“When we first started down that road, the journey I think that we felt like we needed to be strong for Blake, and now having looked back over the last several of years, he’s kind of turned that on his head,” Kevin Ferguson said.
Blake Ferguson’s, the 6’4”, 235-pound long snapper, on-field statistics and off-the-field success are written in LSU’s record books, but it is his battle with diabetes that has the most highlights.
“My mom took me to the doctor, just a general physician, and he ran some blood tests,” Blake Ferguson said. “It turned out that my blood sugar was 710, which is seven times the blood sugar that you want to keep at a healthy level.”
Over the course of his stay in the hospital, Blake was taught how to manage his diabetes.
“And then I went right back to school, back to football and doing what I know and love,” Ferguson said.
It’s been seven years since his diagnosis and while it’s still taking some time to get used to, Blake along with his family and the LSU trainers are able to keep track of his blood sugar thanks to technology.
“The trainers here do such a good job with me, they have a continuous glucose monitor that’s on me at all time, and they can see on their phones real time what my blood sugar is so they can always keep tabs on me during practice,” Blake Ferguson said. “During the games my mom is actually sitting in the stands and she can see whatever my blood sugar is so she can see that and it kind of gives her a piece of mind as well.”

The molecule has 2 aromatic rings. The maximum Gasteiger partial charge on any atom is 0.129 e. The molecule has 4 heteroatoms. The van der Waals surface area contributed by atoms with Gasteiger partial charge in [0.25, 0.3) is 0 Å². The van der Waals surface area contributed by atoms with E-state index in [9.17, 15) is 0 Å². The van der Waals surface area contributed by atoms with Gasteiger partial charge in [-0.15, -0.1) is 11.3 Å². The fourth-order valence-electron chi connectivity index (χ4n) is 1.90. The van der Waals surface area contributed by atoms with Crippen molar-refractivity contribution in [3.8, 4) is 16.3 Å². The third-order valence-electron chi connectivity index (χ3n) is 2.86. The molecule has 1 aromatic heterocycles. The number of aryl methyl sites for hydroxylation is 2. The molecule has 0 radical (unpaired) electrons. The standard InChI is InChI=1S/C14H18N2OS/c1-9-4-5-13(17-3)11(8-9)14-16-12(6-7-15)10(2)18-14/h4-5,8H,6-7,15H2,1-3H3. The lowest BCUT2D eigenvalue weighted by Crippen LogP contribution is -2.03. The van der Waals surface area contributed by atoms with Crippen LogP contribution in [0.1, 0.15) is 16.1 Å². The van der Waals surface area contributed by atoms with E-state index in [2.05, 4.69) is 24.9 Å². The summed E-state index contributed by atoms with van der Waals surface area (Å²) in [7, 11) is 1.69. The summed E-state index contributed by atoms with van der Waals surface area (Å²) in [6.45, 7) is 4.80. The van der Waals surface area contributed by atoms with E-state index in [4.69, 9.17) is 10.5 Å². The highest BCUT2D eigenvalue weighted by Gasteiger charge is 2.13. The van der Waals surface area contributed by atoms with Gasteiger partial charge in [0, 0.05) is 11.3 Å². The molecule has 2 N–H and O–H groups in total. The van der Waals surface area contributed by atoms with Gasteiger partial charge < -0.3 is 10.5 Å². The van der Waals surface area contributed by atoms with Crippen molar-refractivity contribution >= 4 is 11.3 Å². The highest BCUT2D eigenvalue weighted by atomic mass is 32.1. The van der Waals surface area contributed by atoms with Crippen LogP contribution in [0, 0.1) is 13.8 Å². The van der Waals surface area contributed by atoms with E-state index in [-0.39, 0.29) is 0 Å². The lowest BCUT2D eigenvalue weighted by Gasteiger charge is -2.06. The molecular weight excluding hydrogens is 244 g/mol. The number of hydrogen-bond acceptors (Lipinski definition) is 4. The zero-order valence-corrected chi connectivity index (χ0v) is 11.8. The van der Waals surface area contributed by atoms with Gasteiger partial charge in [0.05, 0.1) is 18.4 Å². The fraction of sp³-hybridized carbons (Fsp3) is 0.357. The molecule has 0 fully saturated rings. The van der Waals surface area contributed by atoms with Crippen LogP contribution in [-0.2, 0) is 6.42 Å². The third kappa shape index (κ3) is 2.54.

“This arrow pointing means that your blood sugar is stable and it’s on track, and you want to keep your blood sugar around 100, so that’s pretty good,” Ferguson said.
When Blake is not snapping footballs to Cole Tracy for the game winning field-goal, off the field he is helping snap diabetes in half by raising awareness through Team Tackle as an advocate for the American Diabetes Association.
“Developing himself into an advocate for other’s has been really impressive to us,” Tracy Ferguson said.
“My mom tells people all of the time that right after I was diagnosed that I went and immediately looked up famous people with diabetes, because I wanted to have a role model within sports or whatever it was that had diabetes so that I could look up to them, and that’s what I’m trying to be for the young kids who are just being diagnosed with Type 1,” Ferguson said.